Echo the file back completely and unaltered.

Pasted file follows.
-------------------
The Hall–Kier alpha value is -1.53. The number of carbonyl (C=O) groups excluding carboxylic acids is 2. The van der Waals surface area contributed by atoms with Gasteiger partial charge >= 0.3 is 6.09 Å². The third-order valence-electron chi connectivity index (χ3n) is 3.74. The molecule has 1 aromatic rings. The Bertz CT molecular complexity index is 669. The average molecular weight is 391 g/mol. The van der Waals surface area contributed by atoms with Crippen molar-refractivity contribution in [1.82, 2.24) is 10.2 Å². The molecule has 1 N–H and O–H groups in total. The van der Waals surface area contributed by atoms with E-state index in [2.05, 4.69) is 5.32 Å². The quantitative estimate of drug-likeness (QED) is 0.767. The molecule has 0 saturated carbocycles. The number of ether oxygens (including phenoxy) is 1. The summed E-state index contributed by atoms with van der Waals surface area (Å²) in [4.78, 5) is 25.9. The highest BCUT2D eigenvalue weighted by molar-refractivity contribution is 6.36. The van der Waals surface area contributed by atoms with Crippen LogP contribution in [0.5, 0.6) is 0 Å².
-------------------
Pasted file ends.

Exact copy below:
The Hall–Kier alpha value is -1.53. The number of carbonyl (C=O) groups excluding carboxylic acids is 2. The van der Waals surface area contributed by atoms with Gasteiger partial charge >= 0.3 is 6.09 Å². The third-order valence-electron chi connectivity index (χ3n) is 3.74. The molecule has 1 aromatic rings. The Bertz CT molecular complexity index is 669. The average molecular weight is 391 g/mol. The van der Waals surface area contributed by atoms with Crippen molar-refractivity contribution in [1.82, 2.24) is 10.2 Å². The molecule has 1 N–H and O–H groups in total. The van der Waals surface area contributed by atoms with E-state index in [2.05, 4.69) is 5.32 Å². The quantitative estimate of drug-likeness (QED) is 0.767. The molecule has 0 saturated carbocycles. The number of ether oxygens (including phenoxy) is 1. The summed E-state index contributed by atoms with van der Waals surface area (Å²) in [4.78, 5) is 25.9. The highest BCUT2D eigenvalue weighted by molar-refractivity contribution is 6.36. The van der Waals surface area contributed by atoms with Crippen LogP contribution in [0.5, 0.6) is 0 Å².